Think about adding captions to images and considering color contrast with type to improve legibility and cognitive recognition. Some disabilities are caused by our environment and can be temporary, so make sure that people in bright sun can see just as well as those indoors.
Have you ever checked if a message can be seen by viewers with color vision deficiencies? It could make a difference, because color blindness and other color vision deficiencies affect nearly one in twelve men worldwide.
Here is a checklist to ensure that accessible design is inherent in every new piece of content:
Even if an email works fine mechanically, it might not feel inviting if it assumes a version of reality that simply isn’t so for many people. Think about the imagery: your message should be reflective of a desired audience and show the influence of diversity.
This allows people to make a better connection with your brand or product. Communities today are just as likely to include an LGBTQIA couple, a single mom or a blended family, and a rainbow of cultures and skin colors, which should all be represented genuinely in the imagery.
If your audience is in the US, for example, consider a few more important statistics to ensure your customers see themselves represented; 16% of the US population is of Hispanic descent, one third of adults have never been married, and most people rent the home they live in. These and so many more realities of American life are rarely mirrored accurately in the content we see.
The truth is that there are millions of versions of “average” and so celebrating differences is much more inclusive and relatable than one-dimentional imagery. Take the typical approach to selecting stock photography used for so many marketing campaigns – by trying to appeal to everyone, it often appeals to no one.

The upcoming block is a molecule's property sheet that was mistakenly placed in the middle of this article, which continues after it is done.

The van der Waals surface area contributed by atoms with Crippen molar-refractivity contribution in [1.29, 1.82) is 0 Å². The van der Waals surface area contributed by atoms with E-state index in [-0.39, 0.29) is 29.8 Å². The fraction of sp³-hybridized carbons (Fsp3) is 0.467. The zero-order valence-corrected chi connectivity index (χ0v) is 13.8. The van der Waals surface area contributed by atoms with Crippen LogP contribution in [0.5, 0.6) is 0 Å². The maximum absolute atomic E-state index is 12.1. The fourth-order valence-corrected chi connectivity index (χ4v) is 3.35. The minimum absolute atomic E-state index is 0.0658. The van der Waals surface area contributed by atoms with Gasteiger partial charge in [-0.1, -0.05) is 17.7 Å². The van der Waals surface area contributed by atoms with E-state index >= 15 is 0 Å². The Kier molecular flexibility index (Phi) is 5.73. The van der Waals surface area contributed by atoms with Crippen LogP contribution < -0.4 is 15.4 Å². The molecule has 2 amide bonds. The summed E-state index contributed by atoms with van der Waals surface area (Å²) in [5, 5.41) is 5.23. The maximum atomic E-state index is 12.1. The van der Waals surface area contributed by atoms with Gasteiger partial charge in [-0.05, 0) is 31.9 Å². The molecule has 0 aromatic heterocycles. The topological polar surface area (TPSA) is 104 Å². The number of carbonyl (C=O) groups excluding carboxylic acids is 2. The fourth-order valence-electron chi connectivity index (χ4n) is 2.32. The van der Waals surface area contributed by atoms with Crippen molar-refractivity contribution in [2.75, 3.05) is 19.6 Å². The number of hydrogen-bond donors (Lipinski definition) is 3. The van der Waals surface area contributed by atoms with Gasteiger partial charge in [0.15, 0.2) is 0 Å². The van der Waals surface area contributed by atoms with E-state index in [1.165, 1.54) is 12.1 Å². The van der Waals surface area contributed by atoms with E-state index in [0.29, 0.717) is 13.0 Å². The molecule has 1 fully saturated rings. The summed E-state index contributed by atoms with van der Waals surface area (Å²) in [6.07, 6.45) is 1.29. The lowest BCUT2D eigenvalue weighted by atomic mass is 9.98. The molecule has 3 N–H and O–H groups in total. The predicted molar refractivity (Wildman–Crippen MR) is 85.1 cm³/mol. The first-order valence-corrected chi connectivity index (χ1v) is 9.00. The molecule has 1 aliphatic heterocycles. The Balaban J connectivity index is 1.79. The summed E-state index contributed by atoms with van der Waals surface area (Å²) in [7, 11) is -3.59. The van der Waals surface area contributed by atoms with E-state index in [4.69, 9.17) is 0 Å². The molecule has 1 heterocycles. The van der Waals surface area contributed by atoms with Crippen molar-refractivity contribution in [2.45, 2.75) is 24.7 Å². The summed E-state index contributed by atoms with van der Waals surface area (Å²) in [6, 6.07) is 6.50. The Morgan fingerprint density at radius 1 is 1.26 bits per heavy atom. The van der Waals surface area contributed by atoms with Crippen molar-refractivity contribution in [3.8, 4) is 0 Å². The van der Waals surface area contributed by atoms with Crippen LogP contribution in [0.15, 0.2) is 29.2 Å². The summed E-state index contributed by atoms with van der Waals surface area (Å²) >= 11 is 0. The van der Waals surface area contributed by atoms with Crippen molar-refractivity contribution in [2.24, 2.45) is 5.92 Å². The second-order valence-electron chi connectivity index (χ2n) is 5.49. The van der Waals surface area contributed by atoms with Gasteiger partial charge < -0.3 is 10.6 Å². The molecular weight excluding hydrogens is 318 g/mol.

For example, even seemingly innocuous elements like a gym showing pictures of people with only big muscles or a certain body type might turn off the actual typical customer. Body positivity is an important growing trend to ensure that all people feel included.
In fact, the average US women’s clothing size is between 16 and 18, so it’s important that imagery reflects reality and features people of all sizes.
Think about the following before creating any new design:
Accessibility is a function of inclusive design. While accessibility focuses on the structures and containers that hold information, inclusive design is based on the information itself, creating an opportunity for understanding and empathy with your audience.
This design method opens up our brands to more people with an array of abilities and experiences, which reflects how people really are. It’s our collective responsibility to lower these barriers though inclusive products, services, environments and experiences. That responsibility requires us to recognize the exclusions that exist, and learn from the diversity within our audiences.
When we understand the principles of inclusive design, we can apply those to all disciplines of design. The solution that, at first, feels like it was created for a narrow subset of our audience, actually makes the design accessible to many.